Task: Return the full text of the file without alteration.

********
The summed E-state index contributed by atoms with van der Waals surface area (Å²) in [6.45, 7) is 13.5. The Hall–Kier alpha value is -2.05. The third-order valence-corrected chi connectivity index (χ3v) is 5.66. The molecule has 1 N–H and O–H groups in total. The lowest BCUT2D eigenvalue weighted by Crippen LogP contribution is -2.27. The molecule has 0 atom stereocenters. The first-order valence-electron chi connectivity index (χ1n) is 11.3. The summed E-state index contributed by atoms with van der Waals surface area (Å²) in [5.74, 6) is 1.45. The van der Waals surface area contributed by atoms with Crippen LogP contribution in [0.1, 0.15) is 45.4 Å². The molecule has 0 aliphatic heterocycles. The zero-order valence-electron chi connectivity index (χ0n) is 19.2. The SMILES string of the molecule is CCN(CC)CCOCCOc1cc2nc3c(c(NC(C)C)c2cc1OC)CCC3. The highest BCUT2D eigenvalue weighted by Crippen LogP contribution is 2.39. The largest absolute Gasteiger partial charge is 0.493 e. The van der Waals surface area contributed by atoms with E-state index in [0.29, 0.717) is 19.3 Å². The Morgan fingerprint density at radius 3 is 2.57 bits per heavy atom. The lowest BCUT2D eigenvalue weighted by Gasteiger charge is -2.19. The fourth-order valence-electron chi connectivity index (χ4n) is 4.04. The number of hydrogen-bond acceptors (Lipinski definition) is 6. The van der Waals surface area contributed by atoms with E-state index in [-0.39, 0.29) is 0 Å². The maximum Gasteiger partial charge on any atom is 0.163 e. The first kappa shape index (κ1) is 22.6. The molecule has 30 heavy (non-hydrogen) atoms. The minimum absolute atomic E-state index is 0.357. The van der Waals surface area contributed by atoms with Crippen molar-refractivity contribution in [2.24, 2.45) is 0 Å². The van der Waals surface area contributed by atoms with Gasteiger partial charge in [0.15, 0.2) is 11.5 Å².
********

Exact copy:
The summed E-state index contributed by atoms with van der Waals surface area (Å²) in [6.45, 7) is 13.5. The Hall–Kier alpha value is -2.05. The third-order valence-corrected chi connectivity index (χ3v) is 5.66. The molecule has 1 N–H and O–H groups in total. The lowest BCUT2D eigenvalue weighted by Crippen LogP contribution is -2.27. The molecule has 0 atom stereocenters. The first-order valence-electron chi connectivity index (χ1n) is 11.3. The summed E-state index contributed by atoms with van der Waals surface area (Å²) in [5.74, 6) is 1.45. The van der Waals surface area contributed by atoms with Crippen LogP contribution in [0.1, 0.15) is 45.4 Å². The molecule has 0 aliphatic heterocycles. The zero-order valence-electron chi connectivity index (χ0n) is 19.2. The SMILES string of the molecule is CCN(CC)CCOCCOc1cc2nc3c(c(NC(C)C)c2cc1OC)CCC3. The highest BCUT2D eigenvalue weighted by Crippen LogP contribution is 2.39. The largest absolute Gasteiger partial charge is 0.493 e. The van der Waals surface area contributed by atoms with E-state index in [0.29, 0.717) is 19.3 Å². The Morgan fingerprint density at radius 3 is 2.57 bits per heavy atom. The lowest BCUT2D eigenvalue weighted by Gasteiger charge is -2.19. The fourth-order valence-electron chi connectivity index (χ4n) is 4.04. The number of hydrogen-bond acceptors (Lipinski definition) is 6. The van der Waals surface area contributed by atoms with E-state index in [-0.39, 0.29) is 0 Å². The maximum Gasteiger partial charge on any atom is 0.163 e. The first kappa shape index (κ1) is 22.6. The molecule has 30 heavy (non-hydrogen) atoms. The minimum absolute atomic E-state index is 0.357. The van der Waals surface area contributed by atoms with Crippen molar-refractivity contribution in [2.24, 2.45) is 0 Å². The van der Waals surface area contributed by atoms with Gasteiger partial charge in [0.15, 0.2) is 11.5 Å².